As Common Sense Media's parenting editor, Caroline helps parents make sense of what’s going on in their kids' media lives. From games to cell phones to movies and more, if you're wondering "what’s the right age for…?"... Read more

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Comments (25)

Teen, 14 years old written by Kalynn

Wow, i'm glad my parents trust me and don't feel the need to do this stuff, it's not that i'm doing anything wrong or would mind if they did, i just prefer personal space and am happy with the fact that my parents trust me to do the right things and make the right decisions online, i'd rather not have my parents hovering over my shoulder 24/7.
Parent written by besttrend

There is a problem that I'm always facing when I want to watch or share a YouTube video with my kids, sometimes there are improper ads, irrelevant videos around my video and sometimes offensive comments, there is website that solved this issue: http://safeyoutube.net, it enables you to remove all ads, comments and other videos, you will just need to paste the YouTube video URL and click the "Generate Link" button, here is an example of a generated safe YouTube link: http://safeYouTube.net/w/b1k
Kid, 11 years old

Thinknoodles is a really good kid friendly youtuber to watch. He uploads almost every day and he has minions in his Think's lab series in a story/mod review.
Parent written by SCT123

My daughter loves this relatively new Youtube "unboxing" channel done by "Santa Claus" -- Santa Claus Toys. . https://www.youtube.com/channel/UCvryr1fWy6m2f5a_StwndWA
Kid, 11 years old

There is a lot of good channels on youtube but some of the channels you have to be a little careful. Thinknoodles is a good choice because he has family friendly videos. The safety option on youtube doesn't work that good. It only blocks out videos that too many people flag. A lot of good channels get blocked out with the safety option enabled.
Adult written by DraggyBDragon

Hey! I actually have a YouTube Channel that is geared towards children and young-teens! Maybe you guys and your children would like it? https://www.youtube.com/channel/UClxMDq6zRlQWJZWz_RrQNPg Let me know what you think!
Kid, 11 years old

There are lots of youtube channels that are really good for learning. Gaijin Goombah is a great example because what he does is he analyzes culture in video games through episodes of Game Exchange.
Kid, 11 years old

I can't believe Common Sense leaves Thinknoodles out of the picture. Your kids like minions, stories, and Minecraft. There, you're done. No worries there; he releases videos very frequently.
Teen, 13 years old written by NinjaNate

This is very helpful now i can talk to my parents about watching YouTube. Also, I'm a PewDiePie fan too!
Adult written by otaku27

There are definitely lots of places where you can find child friendly video game content, one site I would definitely suggest checking out is www.gameru.com. They provide video tutorials for console and mobile games — a little something for everyone. But quality control & no vulgar/abusive language from their game experts sets them apart from all the others.
Kid, 12 years old

Youtube is something you should allow a boundary push on. The main thing about it that you will find is the cursing. I believe if you find about 50 fun channels that are mainly appropriate, then you can have fun with youtube without danger.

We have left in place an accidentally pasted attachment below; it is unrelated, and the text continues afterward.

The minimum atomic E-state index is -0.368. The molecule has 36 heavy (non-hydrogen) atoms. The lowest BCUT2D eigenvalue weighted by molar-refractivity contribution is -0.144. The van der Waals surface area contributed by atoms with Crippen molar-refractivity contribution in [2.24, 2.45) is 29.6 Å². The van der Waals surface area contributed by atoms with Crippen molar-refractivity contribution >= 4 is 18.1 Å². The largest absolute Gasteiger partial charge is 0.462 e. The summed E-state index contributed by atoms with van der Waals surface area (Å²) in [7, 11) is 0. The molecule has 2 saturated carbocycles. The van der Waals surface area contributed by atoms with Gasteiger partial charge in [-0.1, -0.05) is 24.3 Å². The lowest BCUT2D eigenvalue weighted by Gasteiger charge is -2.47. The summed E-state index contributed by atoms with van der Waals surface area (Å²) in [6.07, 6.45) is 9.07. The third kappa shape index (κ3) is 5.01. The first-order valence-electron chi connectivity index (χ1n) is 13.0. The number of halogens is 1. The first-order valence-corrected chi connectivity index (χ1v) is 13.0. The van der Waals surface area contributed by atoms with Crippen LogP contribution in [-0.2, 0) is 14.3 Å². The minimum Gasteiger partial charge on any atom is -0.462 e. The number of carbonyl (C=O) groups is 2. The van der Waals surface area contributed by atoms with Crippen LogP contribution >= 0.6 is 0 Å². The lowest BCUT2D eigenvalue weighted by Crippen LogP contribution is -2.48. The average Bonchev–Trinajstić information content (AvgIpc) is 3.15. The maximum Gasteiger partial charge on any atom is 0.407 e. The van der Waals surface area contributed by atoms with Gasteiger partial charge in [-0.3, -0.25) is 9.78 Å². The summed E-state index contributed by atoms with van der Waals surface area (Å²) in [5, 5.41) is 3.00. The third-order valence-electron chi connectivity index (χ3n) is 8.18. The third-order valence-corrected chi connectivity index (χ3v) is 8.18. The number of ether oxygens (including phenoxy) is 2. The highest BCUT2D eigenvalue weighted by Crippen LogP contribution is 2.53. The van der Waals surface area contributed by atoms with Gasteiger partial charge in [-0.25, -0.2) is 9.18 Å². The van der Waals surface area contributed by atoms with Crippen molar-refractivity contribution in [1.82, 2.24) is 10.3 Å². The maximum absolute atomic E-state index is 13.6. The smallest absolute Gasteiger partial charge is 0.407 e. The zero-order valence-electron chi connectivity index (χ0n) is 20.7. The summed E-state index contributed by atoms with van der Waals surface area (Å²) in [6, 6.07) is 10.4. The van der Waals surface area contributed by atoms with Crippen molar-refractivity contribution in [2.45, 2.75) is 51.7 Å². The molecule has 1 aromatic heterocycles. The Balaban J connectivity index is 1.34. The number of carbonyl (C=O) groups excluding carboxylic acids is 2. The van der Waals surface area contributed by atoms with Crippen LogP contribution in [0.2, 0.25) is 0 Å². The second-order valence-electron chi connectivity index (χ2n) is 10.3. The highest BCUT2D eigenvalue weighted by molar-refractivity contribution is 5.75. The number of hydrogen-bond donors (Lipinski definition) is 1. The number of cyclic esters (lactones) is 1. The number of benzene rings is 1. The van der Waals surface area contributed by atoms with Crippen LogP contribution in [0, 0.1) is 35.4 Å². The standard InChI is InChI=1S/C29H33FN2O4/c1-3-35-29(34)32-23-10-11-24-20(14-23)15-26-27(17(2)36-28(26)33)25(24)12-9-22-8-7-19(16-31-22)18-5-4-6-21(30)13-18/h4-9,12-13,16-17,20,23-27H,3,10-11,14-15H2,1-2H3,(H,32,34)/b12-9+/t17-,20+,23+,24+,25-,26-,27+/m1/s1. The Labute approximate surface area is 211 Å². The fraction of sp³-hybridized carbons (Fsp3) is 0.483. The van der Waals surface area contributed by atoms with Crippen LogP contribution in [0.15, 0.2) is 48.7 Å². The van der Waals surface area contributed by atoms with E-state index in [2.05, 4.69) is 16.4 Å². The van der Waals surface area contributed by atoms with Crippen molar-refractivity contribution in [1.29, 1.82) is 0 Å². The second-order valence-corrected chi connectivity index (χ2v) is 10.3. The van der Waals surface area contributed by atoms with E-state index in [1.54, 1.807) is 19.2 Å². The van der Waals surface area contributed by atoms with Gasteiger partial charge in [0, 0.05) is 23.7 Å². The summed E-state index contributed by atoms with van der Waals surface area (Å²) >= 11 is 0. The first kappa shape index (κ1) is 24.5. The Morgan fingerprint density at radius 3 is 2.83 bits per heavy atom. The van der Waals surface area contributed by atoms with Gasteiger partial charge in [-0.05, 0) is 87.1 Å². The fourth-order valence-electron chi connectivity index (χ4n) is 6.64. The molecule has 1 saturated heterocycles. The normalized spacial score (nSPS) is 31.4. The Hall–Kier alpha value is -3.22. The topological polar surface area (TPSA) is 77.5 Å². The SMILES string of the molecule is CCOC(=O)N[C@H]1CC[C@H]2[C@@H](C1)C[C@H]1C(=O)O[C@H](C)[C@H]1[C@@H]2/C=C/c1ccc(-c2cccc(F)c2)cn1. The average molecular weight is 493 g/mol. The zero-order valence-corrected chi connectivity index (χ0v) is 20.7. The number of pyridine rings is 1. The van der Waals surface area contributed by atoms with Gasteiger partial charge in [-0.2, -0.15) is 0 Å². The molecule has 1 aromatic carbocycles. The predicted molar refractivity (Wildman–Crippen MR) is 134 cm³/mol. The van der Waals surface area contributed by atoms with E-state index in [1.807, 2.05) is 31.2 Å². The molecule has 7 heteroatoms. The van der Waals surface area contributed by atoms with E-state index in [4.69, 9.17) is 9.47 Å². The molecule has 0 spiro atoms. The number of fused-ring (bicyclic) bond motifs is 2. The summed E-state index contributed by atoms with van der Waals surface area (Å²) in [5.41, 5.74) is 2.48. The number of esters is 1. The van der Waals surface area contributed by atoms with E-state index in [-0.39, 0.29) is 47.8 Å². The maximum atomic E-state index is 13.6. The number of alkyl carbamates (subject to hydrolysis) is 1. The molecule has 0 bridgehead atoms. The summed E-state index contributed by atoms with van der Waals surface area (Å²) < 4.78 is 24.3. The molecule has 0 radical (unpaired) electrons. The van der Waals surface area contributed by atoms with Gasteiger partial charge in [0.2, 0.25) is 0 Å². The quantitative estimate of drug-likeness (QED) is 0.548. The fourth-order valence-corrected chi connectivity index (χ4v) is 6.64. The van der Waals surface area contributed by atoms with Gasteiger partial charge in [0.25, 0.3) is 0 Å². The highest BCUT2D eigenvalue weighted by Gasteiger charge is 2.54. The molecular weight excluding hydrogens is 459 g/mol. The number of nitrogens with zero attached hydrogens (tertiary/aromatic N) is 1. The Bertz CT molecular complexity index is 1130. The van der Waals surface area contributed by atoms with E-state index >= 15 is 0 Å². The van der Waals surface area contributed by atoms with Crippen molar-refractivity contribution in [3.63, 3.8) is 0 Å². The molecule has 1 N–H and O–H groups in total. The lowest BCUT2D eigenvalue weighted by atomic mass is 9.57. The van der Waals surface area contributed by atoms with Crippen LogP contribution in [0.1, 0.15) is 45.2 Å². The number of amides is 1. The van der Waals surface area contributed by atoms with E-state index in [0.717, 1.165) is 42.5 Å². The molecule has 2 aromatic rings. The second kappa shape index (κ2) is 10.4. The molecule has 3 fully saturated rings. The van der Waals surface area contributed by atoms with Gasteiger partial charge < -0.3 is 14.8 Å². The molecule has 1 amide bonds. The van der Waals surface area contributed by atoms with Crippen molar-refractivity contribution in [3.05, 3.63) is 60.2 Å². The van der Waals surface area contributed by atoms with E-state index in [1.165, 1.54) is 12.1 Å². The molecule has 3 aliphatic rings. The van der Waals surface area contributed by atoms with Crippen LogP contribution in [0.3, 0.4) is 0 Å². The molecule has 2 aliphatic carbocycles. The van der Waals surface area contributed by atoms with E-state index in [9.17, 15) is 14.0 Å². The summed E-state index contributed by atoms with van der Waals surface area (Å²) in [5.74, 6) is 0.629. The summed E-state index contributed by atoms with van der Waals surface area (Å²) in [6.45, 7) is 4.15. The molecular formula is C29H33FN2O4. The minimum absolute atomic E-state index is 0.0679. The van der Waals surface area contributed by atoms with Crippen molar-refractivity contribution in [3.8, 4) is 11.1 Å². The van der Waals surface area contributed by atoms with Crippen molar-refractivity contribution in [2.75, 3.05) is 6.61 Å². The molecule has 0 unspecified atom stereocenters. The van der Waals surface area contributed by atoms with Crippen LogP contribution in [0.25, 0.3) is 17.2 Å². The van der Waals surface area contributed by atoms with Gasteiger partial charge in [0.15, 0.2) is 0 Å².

Kid, 10 years old

I find this interesting that im 10 and I love PewDiePie. What I find funny is my mum knows I love Pewds and she personally loves him too.
Educator and Parent written by ostaff1

I'd like suggestions for an iPad app alternative to YouTube, that I can set (or has pre-set) filters for the under-13 age group. Any suggestions?
Educator and Parent written by Gwenevieve

We have been using the app Video Monster and iTubeList. They are apps for the iPad and allow you to control what your children see from Youtube. Recently there have been some issues with Video Monster, it is free but not uploading Youtube videos well. The iTubelist app is working well. It just takes time to set up.
Educator and Parent of a 15 year old written by Caroline Knorr

Check out this list of YouTube alternatives! https://www.commonsensemedia.org/lists/youtube-alternatives
Educator and Parent of a 15 year old written by Caroline Knorr

Great idea! We will be publishing a feature about YouTube alternatives for kids. Please check back!
Adult written by UnmaskedHearts

I don't know if this works on an IPad but I did a quick Google search and found youtubeforchildren.com I'm assuming it's like YouTube but the results are 99% filtered for children.
Parent of a 6 and 8 year old written by tommiemommie

I would like to remind parents to check the comments that their children leave on videos. There's a video on how to do it: https://www.youtube.com/watch?v=twcmbB00NJM. We run a children's channel and we have gotten very inappropriate comments from children using their parent's log in. We had a little girl who was leavy very hateful comments form her family's business accout. I Googled the business and called the family and notified them because I was concerned for their livelihood. Kids also have posted their phone numbers and addresses. I have a comment filter which catches most of them. I always delete them, but I try to reach out to mom and dad if the information went public and did not get caught by the filter because I believe they really need to know about this.
Educator and Parent of a 15 year old written by Caroline Knorr

That is an excellent suggestion. Sounds like you're doing your part to keep parents informed of what their kids are writing. It would be ideal if parents watched with their kids and posted constructive feedback together -- parents can really model good digital citizenship that way.
Parent written by benh1

For those younger children try www.sprogtube.com, a safe place for children to watch YouTube videos.
Educator and Parent of a 15 year old written by Caroline Knorr

Thank you! We are going to be doing a round-up of streaming video services just for kids. I think they are great and I advise parents to use them. Kids gravitate toward YouTube, but there are good, age-appropriate alternatives.